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Emerging evidence is guiding changes in prehospital management of potential spinal injuries. The majority of settings related to current recommendations are in resource-rich environments (RREs), whereas there is a lack of guidance on the provision of spinal motion restriction (SMR) in resource-scarce environments (RSEs), such as: mass-casualty incidents (MCIs); low-middle income countries; complex humanitarian emergencies; conflict zones; and prolonged transport times. The application of Translational Science (TS) in the Disaster Medicine (DM) context was used to develop this study, leading to statements that can be used in the creation of evidence-based clinical guidelines (CGs).
What is appropriate SMR in RSEs?
The first round of this modified Delphi (mD) study was a structured focus group conducted at the World Association for Disaster and Emergency Medicine (WADEM) Congress in Brisbane Australia on May 9, 2019. The result of the focus group discussion of open-ended questions produced ten statements that were added to ten statements derived from Fischer (2018) to create the second mD round questionnaire.
Academic researchers and educators, operational first responders, or first receivers of patients with suspected spinal injuries were identified to be mD experts. Experts rated their agreement with each statement on a seven-point linear numeric scale. Consensus amongst experts was defined as a standard deviation ≤1.0. Statements that were in agreement reaching consensus were included in the final report; those that were not in agreement but reached consensus were removed from further consideration. Those not reaching consensus advanced to the third mD round.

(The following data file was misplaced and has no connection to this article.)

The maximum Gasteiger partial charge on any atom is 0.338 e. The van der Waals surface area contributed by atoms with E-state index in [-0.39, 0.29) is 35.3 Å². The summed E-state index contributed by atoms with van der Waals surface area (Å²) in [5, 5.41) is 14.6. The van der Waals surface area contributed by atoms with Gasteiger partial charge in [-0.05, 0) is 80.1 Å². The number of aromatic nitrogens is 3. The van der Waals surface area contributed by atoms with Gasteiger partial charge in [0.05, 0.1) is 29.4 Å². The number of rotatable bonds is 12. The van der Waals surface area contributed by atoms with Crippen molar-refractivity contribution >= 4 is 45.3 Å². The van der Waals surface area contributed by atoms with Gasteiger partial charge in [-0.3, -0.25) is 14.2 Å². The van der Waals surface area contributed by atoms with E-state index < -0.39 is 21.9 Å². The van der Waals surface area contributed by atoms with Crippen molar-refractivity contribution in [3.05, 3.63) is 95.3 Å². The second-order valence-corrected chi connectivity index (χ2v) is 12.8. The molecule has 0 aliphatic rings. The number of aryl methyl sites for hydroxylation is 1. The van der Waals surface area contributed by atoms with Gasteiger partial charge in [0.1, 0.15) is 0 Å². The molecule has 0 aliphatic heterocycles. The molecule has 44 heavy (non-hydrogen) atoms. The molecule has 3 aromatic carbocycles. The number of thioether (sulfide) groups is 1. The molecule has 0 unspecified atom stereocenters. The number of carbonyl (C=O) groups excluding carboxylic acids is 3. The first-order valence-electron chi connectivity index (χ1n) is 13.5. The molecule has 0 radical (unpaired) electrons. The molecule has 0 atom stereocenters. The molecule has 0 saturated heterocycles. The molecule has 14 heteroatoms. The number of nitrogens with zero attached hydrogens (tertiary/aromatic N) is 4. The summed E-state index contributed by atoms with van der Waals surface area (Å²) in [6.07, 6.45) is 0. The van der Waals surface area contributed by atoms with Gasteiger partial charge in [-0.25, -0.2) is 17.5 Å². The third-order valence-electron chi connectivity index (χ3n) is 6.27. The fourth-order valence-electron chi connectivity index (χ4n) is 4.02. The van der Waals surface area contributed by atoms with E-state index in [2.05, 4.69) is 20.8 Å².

For subsequent rounds, experts were shown the mean response and their own response for each of the remaining statements and asked to reconsider their rating. As above, those that did not reach consensus advanced to the next round until consensus was reached for each statement.
Twenty-two experts agreed to participate with 19 completing the second mD round and 16 completing the third mD round. Eleven statements reached consensus. Nine statements did not reach consensus.
Experts reached consensus offering 11 statements to be incorporated into the creation of SMR CGs in RSEs. The nine statements that did not reach consensus can be further studied and potentially modified to determine if these can be considered in SMR CGs in RSEs.
A systematic literature review (SLR) was performed to elucidate the current triage and treatment of an entrapped or mangled extremity in resource scarce environments (RSEs).
A lead researcher followed the search strategy following inclusion and exclusion criteria. A first reviewer (FR) was randomly assigned sources. One of the 2 lead researchers was the second reviewer (SR). Each determined the level of evidence (LOE) and quality of evidence (QE) from each source. Any differing opinions between the FR and SR were discussed between them, and if differing opinions remained, then a third reviewer (the other lead researcher) discussed the article until a consensus was reached. The final opinion of each article was entered for analysis.